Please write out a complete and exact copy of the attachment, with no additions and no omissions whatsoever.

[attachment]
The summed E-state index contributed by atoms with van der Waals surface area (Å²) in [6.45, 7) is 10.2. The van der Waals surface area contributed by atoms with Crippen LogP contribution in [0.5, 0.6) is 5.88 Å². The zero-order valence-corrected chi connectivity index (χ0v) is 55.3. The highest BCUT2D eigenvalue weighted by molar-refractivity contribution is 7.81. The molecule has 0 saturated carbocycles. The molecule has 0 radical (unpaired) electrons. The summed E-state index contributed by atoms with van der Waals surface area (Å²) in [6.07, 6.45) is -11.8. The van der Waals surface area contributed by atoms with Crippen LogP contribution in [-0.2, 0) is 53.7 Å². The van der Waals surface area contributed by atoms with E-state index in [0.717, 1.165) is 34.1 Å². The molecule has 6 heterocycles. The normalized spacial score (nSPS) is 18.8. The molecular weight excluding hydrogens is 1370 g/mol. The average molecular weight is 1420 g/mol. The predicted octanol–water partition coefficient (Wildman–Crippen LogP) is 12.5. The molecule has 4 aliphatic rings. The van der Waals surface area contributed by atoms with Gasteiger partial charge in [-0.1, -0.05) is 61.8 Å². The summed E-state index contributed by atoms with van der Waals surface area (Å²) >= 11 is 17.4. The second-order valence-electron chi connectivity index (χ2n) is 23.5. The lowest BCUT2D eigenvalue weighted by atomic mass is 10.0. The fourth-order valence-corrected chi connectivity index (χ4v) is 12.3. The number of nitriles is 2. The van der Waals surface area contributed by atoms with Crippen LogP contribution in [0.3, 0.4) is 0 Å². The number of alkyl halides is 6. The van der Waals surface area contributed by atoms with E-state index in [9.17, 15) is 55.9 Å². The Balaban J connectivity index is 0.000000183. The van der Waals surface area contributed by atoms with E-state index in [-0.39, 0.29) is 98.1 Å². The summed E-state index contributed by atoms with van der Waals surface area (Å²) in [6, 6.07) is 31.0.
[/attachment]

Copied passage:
The summed E-state index contributed by atoms with van der Waals surface area (Å²) in [6.45, 7) is 10.2. The van der Waals surface area contributed by atoms with Crippen LogP contribution in [0.5, 0.6) is 5.88 Å². The zero-order valence-corrected chi connectivity index (χ0v) is 55.3. The highest BCUT2D eigenvalue weighted by molar-refractivity contribution is 7.81. The molecule has 0 saturated carbocycles. The molecule has 0 radical (unpaired) electrons. The summed E-state index contributed by atoms with van der Waals surface area (Å²) in [6.07, 6.45) is -11.8. The van der Waals surface area contributed by atoms with Crippen LogP contribution in [-0.2, 0) is 53.7 Å². The van der Waals surface area contributed by atoms with E-state index in [0.717, 1.165) is 34.1 Å². The molecule has 6 heterocycles. The normalized spacial score (nSPS) is 18.8. The molecular weight excluding hydrogens is 1370 g/mol. The average molecular weight is 1420 g/mol. The predicted octanol–water partition coefficient (Wildman–Crippen LogP) is 12.5. The molecule has 4 aliphatic rings. The van der Waals surface area contributed by atoms with Gasteiger partial charge in [-0.1, -0.05) is 61.8 Å². The summed E-state index contributed by atoms with van der Waals surface area (Å²) >= 11 is 17.4. The second-order valence-electron chi connectivity index (χ2n) is 23.5. The lowest BCUT2D eigenvalue weighted by atomic mass is 10.0. The fourth-order valence-corrected chi connectivity index (χ4v) is 12.3. The number of nitriles is 2. The van der Waals surface area contributed by atoms with Crippen LogP contribution in [0.3, 0.4) is 0 Å². The number of alkyl halides is 6. The van der Waals surface area contributed by atoms with E-state index in [9.17, 15) is 55.9 Å². The Balaban J connectivity index is 0.000000183. The van der Waals surface area contributed by atoms with E-state index in [-0.39, 0.29) is 98.1 Å². The summed E-state index contributed by atoms with van der Waals surface area (Å²) in [6, 6.07) is 31.0.